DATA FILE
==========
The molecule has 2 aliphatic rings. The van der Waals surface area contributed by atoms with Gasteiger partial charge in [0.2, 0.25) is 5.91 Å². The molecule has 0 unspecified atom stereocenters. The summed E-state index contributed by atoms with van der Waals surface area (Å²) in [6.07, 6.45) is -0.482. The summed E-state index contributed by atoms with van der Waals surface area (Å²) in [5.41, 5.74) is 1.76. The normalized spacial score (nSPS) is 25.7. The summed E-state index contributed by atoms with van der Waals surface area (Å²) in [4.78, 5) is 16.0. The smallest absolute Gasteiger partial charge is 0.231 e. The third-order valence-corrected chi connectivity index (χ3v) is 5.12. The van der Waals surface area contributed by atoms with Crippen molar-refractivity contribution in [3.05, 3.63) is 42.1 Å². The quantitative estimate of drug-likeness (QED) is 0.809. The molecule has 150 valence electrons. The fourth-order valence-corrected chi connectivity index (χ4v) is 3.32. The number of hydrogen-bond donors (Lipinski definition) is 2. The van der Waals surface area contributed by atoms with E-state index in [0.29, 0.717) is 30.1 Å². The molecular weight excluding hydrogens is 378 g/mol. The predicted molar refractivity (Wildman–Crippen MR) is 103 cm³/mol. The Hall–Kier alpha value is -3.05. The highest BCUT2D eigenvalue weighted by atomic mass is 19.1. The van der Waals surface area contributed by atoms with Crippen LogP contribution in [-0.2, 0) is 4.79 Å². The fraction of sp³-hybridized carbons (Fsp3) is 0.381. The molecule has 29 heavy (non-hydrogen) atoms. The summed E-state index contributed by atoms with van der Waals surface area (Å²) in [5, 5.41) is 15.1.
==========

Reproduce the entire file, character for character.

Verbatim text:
The molecule has 2 aliphatic rings. The van der Waals surface area contributed by atoms with Gasteiger partial charge in [0.2, 0.25) is 5.91 Å². The molecule has 0 unspecified atom stereocenters. The summed E-state index contributed by atoms with van der Waals surface area (Å²) in [6.07, 6.45) is -0.482. The summed E-state index contributed by atoms with van der Waals surface area (Å²) in [5.41, 5.74) is 1.76. The normalized spacial score (nSPS) is 25.7. The summed E-state index contributed by atoms with van der Waals surface area (Å²) in [4.78, 5) is 16.0. The smallest absolute Gasteiger partial charge is 0.231 e. The third-order valence-corrected chi connectivity index (χ3v) is 5.12. The van der Waals surface area contributed by atoms with Crippen molar-refractivity contribution in [3.05, 3.63) is 42.1 Å². The quantitative estimate of drug-likeness (QED) is 0.809. The molecule has 150 valence electrons. The fourth-order valence-corrected chi connectivity index (χ4v) is 3.32. The number of hydrogen-bond donors (Lipinski definition) is 2. The van der Waals surface area contributed by atoms with E-state index in [0.29, 0.717) is 30.1 Å². The molecular weight excluding hydrogens is 378 g/mol. The predicted molar refractivity (Wildman–Crippen MR) is 103 cm³/mol. The Hall–Kier alpha value is -3.05. The highest BCUT2D eigenvalue weighted by atomic mass is 19.1. The van der Waals surface area contributed by atoms with Crippen LogP contribution in [-0.2, 0) is 4.79 Å². The fraction of sp³-hybridized carbons (Fsp3) is 0.381. The molecule has 29 heavy (non-hydrogen) atoms. The summed E-state index contributed by atoms with van der Waals surface area (Å²) in [5, 5.41) is 15.1.